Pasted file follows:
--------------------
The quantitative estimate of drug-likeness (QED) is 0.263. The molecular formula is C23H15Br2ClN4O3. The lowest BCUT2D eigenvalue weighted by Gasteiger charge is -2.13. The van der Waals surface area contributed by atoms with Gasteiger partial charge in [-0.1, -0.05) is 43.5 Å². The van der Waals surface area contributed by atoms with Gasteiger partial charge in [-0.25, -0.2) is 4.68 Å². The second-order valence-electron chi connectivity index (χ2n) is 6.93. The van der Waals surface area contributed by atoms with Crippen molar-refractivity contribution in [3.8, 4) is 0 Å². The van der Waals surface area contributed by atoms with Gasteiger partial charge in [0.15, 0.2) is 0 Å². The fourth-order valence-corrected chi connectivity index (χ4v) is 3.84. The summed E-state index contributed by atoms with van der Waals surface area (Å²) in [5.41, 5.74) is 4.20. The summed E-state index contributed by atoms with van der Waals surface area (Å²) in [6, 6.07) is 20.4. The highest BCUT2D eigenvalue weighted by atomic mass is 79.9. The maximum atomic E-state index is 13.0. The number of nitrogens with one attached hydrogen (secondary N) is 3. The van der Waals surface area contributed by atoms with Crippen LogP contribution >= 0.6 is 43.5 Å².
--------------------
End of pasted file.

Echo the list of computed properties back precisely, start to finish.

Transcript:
The quantitative estimate of drug-likeness (QED) is 0.263. The molecular formula is C23H15Br2ClN4O3. The lowest BCUT2D eigenvalue weighted by Gasteiger charge is -2.13. The van der Waals surface area contributed by atoms with Gasteiger partial charge in [-0.1, -0.05) is 43.5 Å². The van der Waals surface area contributed by atoms with Gasteiger partial charge in [-0.25, -0.2) is 4.68 Å². The second-order valence-electron chi connectivity index (χ2n) is 6.93. The van der Waals surface area contributed by atoms with Crippen molar-refractivity contribution in [3.8, 4) is 0 Å². The van der Waals surface area contributed by atoms with Gasteiger partial charge in [0.15, 0.2) is 0 Å². The fourth-order valence-corrected chi connectivity index (χ4v) is 3.84. The summed E-state index contributed by atoms with van der Waals surface area (Å²) in [5.41, 5.74) is 4.20. The summed E-state index contributed by atoms with van der Waals surface area (Å²) in [6, 6.07) is 20.4. The highest BCUT2D eigenvalue weighted by atomic mass is 79.9. The maximum atomic E-state index is 13.0. The number of nitrogens with one attached hydrogen (secondary N) is 3. The van der Waals surface area contributed by atoms with Crippen LogP contribution >= 0.6 is 43.5 Å².